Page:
Gary Haynes thoroughly debunked Grayson and Meltzer’s papers in several papers that he published. Many other scientists have also published papers since 2002 that support the overkill theory.

    Google it, dumbass.

    • Mark, nice attitude.

      Sorry, I got Paul C. Martin mixed up in my head with Charles C. Mann. Excuse me. I will correct it.

      And what is this “google” thing? I’ve never heard of that.

      Thanks for your leads. I will look up what you pointed at. Gary Haynes, as far as I know, is a died-in-the-wool Overkill guy, so of course he would have reacted.

      From what I see, Haynes is still going at it in public, as of last year at least, and that sure as hell tells me that the debate is still going. And if the debate is still going, then Haynes hasn’t “thoroughly debunked it”. It might be to YOUR satisfaction, but if the debate is still on, then, sorry, nothing is debunked.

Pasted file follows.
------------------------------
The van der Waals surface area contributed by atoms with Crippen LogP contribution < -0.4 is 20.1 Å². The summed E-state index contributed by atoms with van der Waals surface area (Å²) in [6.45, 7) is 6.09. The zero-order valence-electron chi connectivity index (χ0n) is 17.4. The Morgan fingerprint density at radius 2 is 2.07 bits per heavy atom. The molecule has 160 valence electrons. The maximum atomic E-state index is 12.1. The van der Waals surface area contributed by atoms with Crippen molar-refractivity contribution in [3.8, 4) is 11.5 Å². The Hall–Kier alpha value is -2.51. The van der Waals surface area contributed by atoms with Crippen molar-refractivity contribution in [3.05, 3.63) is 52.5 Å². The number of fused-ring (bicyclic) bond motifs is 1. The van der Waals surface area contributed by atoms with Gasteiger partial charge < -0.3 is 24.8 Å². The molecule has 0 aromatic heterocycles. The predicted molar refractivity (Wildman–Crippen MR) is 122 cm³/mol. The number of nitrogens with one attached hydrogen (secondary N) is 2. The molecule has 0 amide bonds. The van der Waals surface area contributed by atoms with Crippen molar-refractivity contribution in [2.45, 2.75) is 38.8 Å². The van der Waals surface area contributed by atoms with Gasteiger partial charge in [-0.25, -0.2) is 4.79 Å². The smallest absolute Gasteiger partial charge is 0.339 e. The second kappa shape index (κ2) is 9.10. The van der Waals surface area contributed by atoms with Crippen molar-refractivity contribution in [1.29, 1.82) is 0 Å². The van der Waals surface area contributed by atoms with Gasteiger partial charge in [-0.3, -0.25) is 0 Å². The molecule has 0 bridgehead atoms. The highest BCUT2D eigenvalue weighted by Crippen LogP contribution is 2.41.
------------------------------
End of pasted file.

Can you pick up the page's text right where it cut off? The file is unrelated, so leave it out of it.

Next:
GOOD. I am GLAD there is a healthy scientific debate going on it.

      And I am entitled to side with whomever I choose to. I will dig into the rebuttals and the replies to the rebuttals. And when all is said and done, I will still think for myself, instead of being bullied. It’s my blog. I will say what I chose to. If you don’t like it, you don’t have to show up here.

      And stop with the name calling. It only makes you look like an ass.

  2. I see that that Pribilof blog is in your name. I will leave you to your blog. Enjoy it. And, man, are you a hostile mother.

  3. Also against the Overkill Theory are the people who think that climate or disease took out the megafauna. Along those lines, there is this from last year: What Killed the Great Beasts of North America?